As soon as you start logging a fermentation, all information from the Tilt will be synced to the same spreadsheet under the batch name you choose. You can end the logging process or start a fresh one as well. All of this is easily managed in the Tilt app. You can learn more about the technical stuff here.
I love the Tilt because I can instantly get a gravity reading whenever I want. This is especially beneficial for knowing when fermentation has completed. Generally speaking, if your final gravity holds steady for 24 hours and you’re at or near terminal gravity, fermentation is likely done. It’s certainly been interesting to watch the progression of my last two fermentations.
So this is all great but why do I need to monitor fermentation like a complete psycho?
And why do I actually bring my fermenter up to bed with me at night so I can monitor readings at 3 AM? It’s invaluable for monitoring fermentation for dry-hopping schedules for NEIPAs for instance. A lot of NEIPA recipes call for dry hopping at very specific gravity points throughout fermentation OR either terminal gravity or just before.
Being able to monitor gravity continuously will ensure you don’t miss your target or window of opportunity. Doing this manually with a traditional hydrometer requires continuous wort samples, risking oxidation, and wasting beer. Not to mention it’s a pain in the ass. The automatically generated Google spreadsheet features a cool line graph that plots temp and gravity so you can visualize fluctuations and the overall timeline.
It would be ideal if you could access this extra data from within the app itself but I guess it’s safer in the cloud anyway. You will also see additional stats in the spreadsheet, one of the most valuable being the current ABV. This eliminates the need for hydrometer temperature correction or calculations.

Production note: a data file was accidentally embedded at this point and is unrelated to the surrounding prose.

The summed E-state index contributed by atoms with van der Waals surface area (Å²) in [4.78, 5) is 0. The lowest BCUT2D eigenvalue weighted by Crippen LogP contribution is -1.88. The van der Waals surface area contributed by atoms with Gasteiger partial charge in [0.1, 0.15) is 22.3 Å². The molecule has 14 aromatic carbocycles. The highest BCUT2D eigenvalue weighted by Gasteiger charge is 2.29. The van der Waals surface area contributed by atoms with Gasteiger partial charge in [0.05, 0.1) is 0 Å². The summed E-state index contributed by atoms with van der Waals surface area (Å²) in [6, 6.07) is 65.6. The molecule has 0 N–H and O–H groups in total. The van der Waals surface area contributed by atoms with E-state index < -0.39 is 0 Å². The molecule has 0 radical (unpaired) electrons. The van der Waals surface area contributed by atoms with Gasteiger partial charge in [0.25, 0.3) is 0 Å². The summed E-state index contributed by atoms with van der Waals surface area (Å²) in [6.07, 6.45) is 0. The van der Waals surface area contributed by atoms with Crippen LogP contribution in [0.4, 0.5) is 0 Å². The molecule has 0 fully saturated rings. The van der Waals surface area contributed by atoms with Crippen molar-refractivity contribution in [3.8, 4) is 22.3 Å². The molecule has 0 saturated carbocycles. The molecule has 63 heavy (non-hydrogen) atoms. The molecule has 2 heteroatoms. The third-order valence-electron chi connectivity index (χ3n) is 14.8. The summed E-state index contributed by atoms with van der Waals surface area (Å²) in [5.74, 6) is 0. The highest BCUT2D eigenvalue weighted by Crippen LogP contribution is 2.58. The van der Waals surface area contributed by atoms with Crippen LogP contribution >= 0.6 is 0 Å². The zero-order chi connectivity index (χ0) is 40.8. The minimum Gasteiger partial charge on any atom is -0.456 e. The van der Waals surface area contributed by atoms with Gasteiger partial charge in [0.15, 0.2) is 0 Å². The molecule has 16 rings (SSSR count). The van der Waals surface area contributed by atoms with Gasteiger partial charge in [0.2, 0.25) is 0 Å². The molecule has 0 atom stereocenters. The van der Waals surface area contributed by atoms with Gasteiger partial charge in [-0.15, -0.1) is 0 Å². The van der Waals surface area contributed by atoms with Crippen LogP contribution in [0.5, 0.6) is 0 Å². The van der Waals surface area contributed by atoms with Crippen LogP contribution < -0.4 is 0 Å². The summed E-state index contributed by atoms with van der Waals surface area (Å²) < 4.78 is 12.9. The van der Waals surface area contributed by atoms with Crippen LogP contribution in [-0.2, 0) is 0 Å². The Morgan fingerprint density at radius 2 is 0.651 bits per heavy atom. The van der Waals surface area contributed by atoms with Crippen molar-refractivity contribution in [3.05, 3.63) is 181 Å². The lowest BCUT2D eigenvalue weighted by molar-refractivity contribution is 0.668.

Since the hydrometer sits inside my fermentation vessel, I can get a really accurate reading of the beer’s temp. This is especially great for keg fermenting since I don’t have a thermowell installed. I will say however that my Inkbird probe taped to the side of my corny fermenter is within 2-3 degrees of my Tilt’s temp reading.
Tilt and Brewfather
Tilt has native integration with the Brewfather app that allows you to generate a gravity/temp chart right within the Brewfather’s recipe/batch feature. This allows for easy access to fermentation data that is conveniently stored along with all of your other brew day statistics. You will still need a smartphone or tablet to push this information to the Brewfather app, but I’ve personally found that it’s an easy way to both organize and access Tilt information on the fly. You can learn more about my experience using Brewfather with Tilt here.
Tilt Pi and Raspberry Pi
I am not a Raspberry Pi user but there is a more technical implementation that allows you to have a continuous logging process by pairing Tilt Pi with Raspberry Pi. This would allow you to not have to use a smartphone/tablet to access or transmit data continuously to the cloud. I would say this would be more advanced in terms of a typical user’s setup so I’m not going to cover it for now. I’d be curious to explore this later. You can learn a little more about that here.
Don’t get too excited just yet, there’s always a catch. The biggest drawback (or maybe even misconception) with the Tilt is the range of the device and how it actually transmits information. The Tilt is powered via Bluetooth (or sometimes wifi depending on your setup), meaning you need to have your smartphone within physical range with the app open to receive a gravity/temp reading.